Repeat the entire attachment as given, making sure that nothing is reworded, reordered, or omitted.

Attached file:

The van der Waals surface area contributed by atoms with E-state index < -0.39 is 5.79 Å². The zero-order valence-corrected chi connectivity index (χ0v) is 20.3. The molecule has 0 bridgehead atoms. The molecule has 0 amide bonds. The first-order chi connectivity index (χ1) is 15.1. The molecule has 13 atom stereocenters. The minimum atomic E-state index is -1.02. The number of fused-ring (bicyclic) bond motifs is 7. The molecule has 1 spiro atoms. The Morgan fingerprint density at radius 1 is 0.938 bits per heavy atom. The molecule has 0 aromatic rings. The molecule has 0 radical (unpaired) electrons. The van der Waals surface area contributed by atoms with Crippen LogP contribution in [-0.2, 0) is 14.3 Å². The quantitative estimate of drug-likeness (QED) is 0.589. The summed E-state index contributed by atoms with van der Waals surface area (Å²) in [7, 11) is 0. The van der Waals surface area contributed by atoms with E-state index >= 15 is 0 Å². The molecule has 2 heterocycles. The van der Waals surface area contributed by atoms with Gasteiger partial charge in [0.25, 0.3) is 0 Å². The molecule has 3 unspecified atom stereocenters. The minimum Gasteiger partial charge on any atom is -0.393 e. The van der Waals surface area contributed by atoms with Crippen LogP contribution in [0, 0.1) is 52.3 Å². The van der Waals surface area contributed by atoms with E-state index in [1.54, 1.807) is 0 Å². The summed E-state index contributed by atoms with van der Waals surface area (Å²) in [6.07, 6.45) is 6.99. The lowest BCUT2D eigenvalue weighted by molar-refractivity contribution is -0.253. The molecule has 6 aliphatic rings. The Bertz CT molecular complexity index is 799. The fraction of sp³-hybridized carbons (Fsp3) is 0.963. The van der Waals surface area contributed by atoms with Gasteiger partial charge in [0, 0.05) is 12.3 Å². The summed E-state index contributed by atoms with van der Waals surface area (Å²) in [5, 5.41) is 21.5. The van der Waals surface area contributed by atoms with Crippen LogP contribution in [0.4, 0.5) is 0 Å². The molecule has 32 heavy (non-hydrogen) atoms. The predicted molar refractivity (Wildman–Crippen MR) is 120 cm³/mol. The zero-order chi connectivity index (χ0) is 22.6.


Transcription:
The van der Waals surface area contributed by atoms with E-state index < -0.39 is 5.79 Å². The zero-order valence-corrected chi connectivity index (χ0v) is 20.3. The molecule has 0 bridgehead atoms. The molecule has 0 amide bonds. The first-order chi connectivity index (χ1) is 15.1. The molecule has 13 atom stereocenters. The minimum atomic E-state index is -1.02. The number of fused-ring (bicyclic) bond motifs is 7. The molecule has 1 spiro atoms. The Morgan fingerprint density at radius 1 is 0.938 bits per heavy atom. The molecule has 0 aromatic rings. The molecule has 0 radical (unpaired) electrons. The van der Waals surface area contributed by atoms with Crippen LogP contribution in [-0.2, 0) is 14.3 Å². The quantitative estimate of drug-likeness (QED) is 0.589. The summed E-state index contributed by atoms with van der Waals surface area (Å²) in [7, 11) is 0. The van der Waals surface area contributed by atoms with E-state index >= 15 is 0 Å². The molecule has 2 heterocycles. The van der Waals surface area contributed by atoms with Gasteiger partial charge in [0.25, 0.3) is 0 Å². The molecule has 3 unspecified atom stereocenters. The minimum Gasteiger partial charge on any atom is -0.393 e. The van der Waals surface area contributed by atoms with Crippen LogP contribution in [0, 0.1) is 52.3 Å². The van der Waals surface area contributed by atoms with E-state index in [1.54, 1.807) is 0 Å². The summed E-state index contributed by atoms with van der Waals surface area (Å²) in [6.07, 6.45) is 6.99. The lowest BCUT2D eigenvalue weighted by molar-refractivity contribution is -0.253. The molecule has 6 aliphatic rings. The Bertz CT molecular complexity index is 799. The fraction of sp³-hybridized carbons (Fsp3) is 0.963. The van der Waals surface area contributed by atoms with Gasteiger partial charge in [0, 0.05) is 12.3 Å². The summed E-state index contributed by atoms with van der Waals surface area (Å²) in [5, 5.41) is 21.5. The van der Waals surface area contributed by atoms with Crippen LogP contribution in [0.4, 0.5) is 0 Å². The molecule has 32 heavy (non-hydrogen) atoms. The predicted molar refractivity (Wildman–Crippen MR) is 120 cm³/mol. The zero-order chi connectivity index (χ0) is 22.6.